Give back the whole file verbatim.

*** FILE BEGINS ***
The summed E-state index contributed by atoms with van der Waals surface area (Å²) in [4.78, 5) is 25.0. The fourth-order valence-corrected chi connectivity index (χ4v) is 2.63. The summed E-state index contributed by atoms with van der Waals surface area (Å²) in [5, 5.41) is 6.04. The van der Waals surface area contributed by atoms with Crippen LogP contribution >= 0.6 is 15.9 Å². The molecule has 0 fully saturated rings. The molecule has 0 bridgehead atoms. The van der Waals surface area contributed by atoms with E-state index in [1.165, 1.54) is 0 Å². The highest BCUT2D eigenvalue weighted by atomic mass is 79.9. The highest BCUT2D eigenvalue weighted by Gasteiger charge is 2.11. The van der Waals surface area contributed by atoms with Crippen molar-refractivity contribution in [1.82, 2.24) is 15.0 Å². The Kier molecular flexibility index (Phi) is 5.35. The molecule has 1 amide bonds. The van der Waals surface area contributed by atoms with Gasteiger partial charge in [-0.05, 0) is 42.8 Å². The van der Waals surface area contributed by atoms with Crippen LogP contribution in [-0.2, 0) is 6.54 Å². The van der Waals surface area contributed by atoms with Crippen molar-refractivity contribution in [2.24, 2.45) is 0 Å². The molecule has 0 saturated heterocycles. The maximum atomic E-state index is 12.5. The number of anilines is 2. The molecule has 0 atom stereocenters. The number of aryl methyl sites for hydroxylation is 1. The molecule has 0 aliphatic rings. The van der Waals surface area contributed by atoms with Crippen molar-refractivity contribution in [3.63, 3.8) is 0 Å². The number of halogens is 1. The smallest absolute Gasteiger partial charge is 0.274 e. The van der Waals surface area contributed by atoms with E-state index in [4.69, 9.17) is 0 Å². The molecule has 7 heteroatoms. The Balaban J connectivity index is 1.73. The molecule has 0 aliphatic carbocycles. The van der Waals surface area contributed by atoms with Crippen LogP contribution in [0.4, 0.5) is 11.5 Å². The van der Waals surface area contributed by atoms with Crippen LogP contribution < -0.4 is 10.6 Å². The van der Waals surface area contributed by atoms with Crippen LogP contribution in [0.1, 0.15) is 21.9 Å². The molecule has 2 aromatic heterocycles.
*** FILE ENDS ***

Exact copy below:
The summed E-state index contributed by atoms with van der Waals surface area (Å²) in [4.78, 5) is 25.0. The fourth-order valence-corrected chi connectivity index (χ4v) is 2.63. The summed E-state index contributed by atoms with van der Waals surface area (Å²) in [5, 5.41) is 6.04. The van der Waals surface area contributed by atoms with Crippen LogP contribution >= 0.6 is 15.9 Å². The molecule has 0 fully saturated rings. The molecule has 0 bridgehead atoms. The van der Waals surface area contributed by atoms with E-state index in [1.165, 1.54) is 0 Å². The highest BCUT2D eigenvalue weighted by atomic mass is 79.9. The highest BCUT2D eigenvalue weighted by Gasteiger charge is 2.11. The van der Waals surface area contributed by atoms with Crippen molar-refractivity contribution in [1.82, 2.24) is 15.0 Å². The Kier molecular flexibility index (Phi) is 5.35. The molecule has 1 amide bonds. The van der Waals surface area contributed by atoms with Gasteiger partial charge in [-0.05, 0) is 42.8 Å². The van der Waals surface area contributed by atoms with Crippen LogP contribution in [-0.2, 0) is 6.54 Å². The van der Waals surface area contributed by atoms with Crippen molar-refractivity contribution in [2.24, 2.45) is 0 Å². The molecule has 0 saturated heterocycles. The maximum atomic E-state index is 12.5. The number of anilines is 2. The molecule has 0 atom stereocenters. The number of aryl methyl sites for hydroxylation is 1. The molecule has 0 aliphatic rings. The van der Waals surface area contributed by atoms with Crippen molar-refractivity contribution in [3.63, 3.8) is 0 Å². The number of halogens is 1. The smallest absolute Gasteiger partial charge is 0.274 e. The van der Waals surface area contributed by atoms with E-state index in [4.69, 9.17) is 0 Å². The molecule has 7 heteroatoms. The Balaban J connectivity index is 1.73. The molecule has 0 aliphatic carbocycles. The van der Waals surface area contributed by atoms with Crippen LogP contribution in [0.4, 0.5) is 11.5 Å². The van der Waals surface area contributed by atoms with Crippen LogP contribution < -0.4 is 10.6 Å². The van der Waals surface area contributed by atoms with Crippen LogP contribution in [0.1, 0.15) is 21.9 Å². The molecule has 2 aromatic heterocycles.